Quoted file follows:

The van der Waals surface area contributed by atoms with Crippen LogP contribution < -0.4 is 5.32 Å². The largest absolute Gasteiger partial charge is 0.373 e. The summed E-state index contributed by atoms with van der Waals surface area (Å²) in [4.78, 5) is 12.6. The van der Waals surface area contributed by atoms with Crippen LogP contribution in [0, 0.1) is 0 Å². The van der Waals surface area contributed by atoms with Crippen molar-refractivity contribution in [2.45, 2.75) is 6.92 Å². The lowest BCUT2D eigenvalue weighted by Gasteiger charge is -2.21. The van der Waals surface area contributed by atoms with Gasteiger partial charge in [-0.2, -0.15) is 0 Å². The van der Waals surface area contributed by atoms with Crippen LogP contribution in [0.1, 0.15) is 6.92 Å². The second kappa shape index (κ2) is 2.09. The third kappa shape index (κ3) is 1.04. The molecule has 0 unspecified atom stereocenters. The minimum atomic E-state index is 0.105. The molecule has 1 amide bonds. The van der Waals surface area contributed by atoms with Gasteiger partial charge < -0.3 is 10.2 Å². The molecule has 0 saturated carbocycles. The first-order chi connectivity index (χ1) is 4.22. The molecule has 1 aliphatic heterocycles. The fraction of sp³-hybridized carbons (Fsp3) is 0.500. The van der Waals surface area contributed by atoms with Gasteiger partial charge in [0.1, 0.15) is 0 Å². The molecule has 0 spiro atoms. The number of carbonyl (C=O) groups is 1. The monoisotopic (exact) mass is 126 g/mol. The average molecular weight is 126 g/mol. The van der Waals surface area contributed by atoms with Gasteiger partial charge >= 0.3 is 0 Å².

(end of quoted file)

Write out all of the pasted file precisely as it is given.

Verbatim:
The van der Waals surface area contributed by atoms with Crippen LogP contribution < -0.4 is 5.32 Å². The largest absolute Gasteiger partial charge is 0.373 e. The summed E-state index contributed by atoms with van der Waals surface area (Å²) in [4.78, 5) is 12.6. The van der Waals surface area contributed by atoms with Crippen LogP contribution in [0, 0.1) is 0 Å². The van der Waals surface area contributed by atoms with Crippen molar-refractivity contribution in [2.45, 2.75) is 6.92 Å². The lowest BCUT2D eigenvalue weighted by Gasteiger charge is -2.21. The van der Waals surface area contributed by atoms with Gasteiger partial charge in [-0.2, -0.15) is 0 Å². The van der Waals surface area contributed by atoms with Crippen LogP contribution in [0.1, 0.15) is 6.92 Å². The second kappa shape index (κ2) is 2.09. The third kappa shape index (κ3) is 1.04. The molecule has 0 unspecified atom stereocenters. The minimum atomic E-state index is 0.105. The molecule has 1 amide bonds. The van der Waals surface area contributed by atoms with Gasteiger partial charge < -0.3 is 10.2 Å². The molecule has 0 saturated carbocycles. The first-order chi connectivity index (χ1) is 4.22. The molecule has 1 aliphatic heterocycles. The fraction of sp³-hybridized carbons (Fsp3) is 0.500. The van der Waals surface area contributed by atoms with Gasteiger partial charge in [0.1, 0.15) is 0 Å². The molecule has 0 spiro atoms. The number of carbonyl (C=O) groups is 1. The monoisotopic (exact) mass is 126 g/mol. The average molecular weight is 126 g/mol. The van der Waals surface area contributed by atoms with Gasteiger partial charge >= 0.3 is 0 Å².